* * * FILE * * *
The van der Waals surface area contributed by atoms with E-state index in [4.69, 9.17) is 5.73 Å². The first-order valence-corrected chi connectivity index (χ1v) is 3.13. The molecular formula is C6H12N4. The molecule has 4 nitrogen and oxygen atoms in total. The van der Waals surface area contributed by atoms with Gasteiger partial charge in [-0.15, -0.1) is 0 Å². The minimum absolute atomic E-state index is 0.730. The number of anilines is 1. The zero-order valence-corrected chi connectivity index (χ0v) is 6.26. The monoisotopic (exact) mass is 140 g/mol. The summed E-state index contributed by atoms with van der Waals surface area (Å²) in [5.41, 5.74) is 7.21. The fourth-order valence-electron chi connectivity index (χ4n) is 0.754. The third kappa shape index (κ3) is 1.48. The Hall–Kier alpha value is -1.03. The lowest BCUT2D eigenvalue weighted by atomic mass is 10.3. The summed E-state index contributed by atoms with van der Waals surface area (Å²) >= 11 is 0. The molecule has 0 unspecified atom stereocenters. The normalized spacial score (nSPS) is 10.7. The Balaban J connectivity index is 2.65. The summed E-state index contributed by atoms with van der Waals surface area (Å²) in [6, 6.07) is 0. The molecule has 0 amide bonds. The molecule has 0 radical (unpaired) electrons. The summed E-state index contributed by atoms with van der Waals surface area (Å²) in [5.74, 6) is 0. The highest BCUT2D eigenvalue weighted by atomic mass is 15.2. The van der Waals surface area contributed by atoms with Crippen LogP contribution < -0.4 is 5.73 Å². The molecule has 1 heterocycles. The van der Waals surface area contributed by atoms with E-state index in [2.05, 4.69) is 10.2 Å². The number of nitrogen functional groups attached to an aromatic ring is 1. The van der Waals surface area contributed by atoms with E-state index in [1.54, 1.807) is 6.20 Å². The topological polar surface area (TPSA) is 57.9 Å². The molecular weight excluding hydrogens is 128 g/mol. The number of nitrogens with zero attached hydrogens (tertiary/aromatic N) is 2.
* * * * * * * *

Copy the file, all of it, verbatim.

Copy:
The van der Waals surface area contributed by atoms with E-state index in [4.69, 9.17) is 5.73 Å². The first-order valence-corrected chi connectivity index (χ1v) is 3.13. The molecular formula is C6H12N4. The molecule has 4 nitrogen and oxygen atoms in total. The van der Waals surface area contributed by atoms with Gasteiger partial charge in [-0.15, -0.1) is 0 Å². The minimum absolute atomic E-state index is 0.730. The number of anilines is 1. The zero-order valence-corrected chi connectivity index (χ0v) is 6.26. The monoisotopic (exact) mass is 140 g/mol. The summed E-state index contributed by atoms with van der Waals surface area (Å²) in [5.41, 5.74) is 7.21. The fourth-order valence-electron chi connectivity index (χ4n) is 0.754. The third kappa shape index (κ3) is 1.48. The Hall–Kier alpha value is -1.03. The lowest BCUT2D eigenvalue weighted by atomic mass is 10.3. The summed E-state index contributed by atoms with van der Waals surface area (Å²) >= 11 is 0. The molecule has 0 unspecified atom stereocenters. The normalized spacial score (nSPS) is 10.7. The Balaban J connectivity index is 2.65. The summed E-state index contributed by atoms with van der Waals surface area (Å²) in [6, 6.07) is 0. The molecule has 0 amide bonds. The molecule has 0 radical (unpaired) electrons. The summed E-state index contributed by atoms with van der Waals surface area (Å²) in [5.74, 6) is 0. The highest BCUT2D eigenvalue weighted by atomic mass is 15.2. The van der Waals surface area contributed by atoms with Crippen LogP contribution < -0.4 is 5.73 Å². The molecule has 1 heterocycles. The van der Waals surface area contributed by atoms with E-state index in [2.05, 4.69) is 10.2 Å². The number of nitrogen functional groups attached to an aromatic ring is 1. The van der Waals surface area contributed by atoms with E-state index in [1.54, 1.807) is 6.20 Å². The topological polar surface area (TPSA) is 57.9 Å². The molecular weight excluding hydrogens is 128 g/mol. The number of nitrogens with zero attached hydrogens (tertiary/aromatic N) is 2.